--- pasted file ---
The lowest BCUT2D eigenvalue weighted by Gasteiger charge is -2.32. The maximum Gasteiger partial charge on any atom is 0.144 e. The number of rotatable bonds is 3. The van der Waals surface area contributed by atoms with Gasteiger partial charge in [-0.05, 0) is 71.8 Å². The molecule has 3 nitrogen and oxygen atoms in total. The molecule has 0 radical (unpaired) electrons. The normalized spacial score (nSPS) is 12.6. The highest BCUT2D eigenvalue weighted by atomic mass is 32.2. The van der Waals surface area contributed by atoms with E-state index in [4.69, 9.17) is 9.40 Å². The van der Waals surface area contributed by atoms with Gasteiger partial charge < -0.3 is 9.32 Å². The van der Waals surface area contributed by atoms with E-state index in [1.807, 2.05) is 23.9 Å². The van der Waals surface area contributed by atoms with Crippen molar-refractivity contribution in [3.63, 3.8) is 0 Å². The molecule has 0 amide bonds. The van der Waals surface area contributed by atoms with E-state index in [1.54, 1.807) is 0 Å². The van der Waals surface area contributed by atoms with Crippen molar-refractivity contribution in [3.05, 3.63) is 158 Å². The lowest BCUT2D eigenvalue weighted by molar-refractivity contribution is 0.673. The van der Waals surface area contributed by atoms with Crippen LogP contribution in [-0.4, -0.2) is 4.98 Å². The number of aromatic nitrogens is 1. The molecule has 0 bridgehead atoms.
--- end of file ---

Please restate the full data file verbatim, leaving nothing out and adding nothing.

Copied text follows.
The lowest BCUT2D eigenvalue weighted by Gasteiger charge is -2.32. The maximum Gasteiger partial charge on any atom is 0.144 e. The number of rotatable bonds is 3. The van der Waals surface area contributed by atoms with Gasteiger partial charge in [-0.05, 0) is 71.8 Å². The molecule has 3 nitrogen and oxygen atoms in total. The molecule has 0 radical (unpaired) electrons. The normalized spacial score (nSPS) is 12.6. The highest BCUT2D eigenvalue weighted by atomic mass is 32.2. The van der Waals surface area contributed by atoms with E-state index in [4.69, 9.17) is 9.40 Å². The van der Waals surface area contributed by atoms with Gasteiger partial charge < -0.3 is 9.32 Å². The van der Waals surface area contributed by atoms with E-state index in [1.807, 2.05) is 23.9 Å². The van der Waals surface area contributed by atoms with Crippen molar-refractivity contribution in [3.63, 3.8) is 0 Å². The molecule has 0 amide bonds. The van der Waals surface area contributed by atoms with E-state index in [1.54, 1.807) is 0 Å². The van der Waals surface area contributed by atoms with Crippen molar-refractivity contribution in [3.05, 3.63) is 158 Å². The lowest BCUT2D eigenvalue weighted by molar-refractivity contribution is 0.673. The van der Waals surface area contributed by atoms with Crippen LogP contribution in [-0.4, -0.2) is 4.98 Å². The number of aromatic nitrogens is 1. The molecule has 0 bridgehead atoms.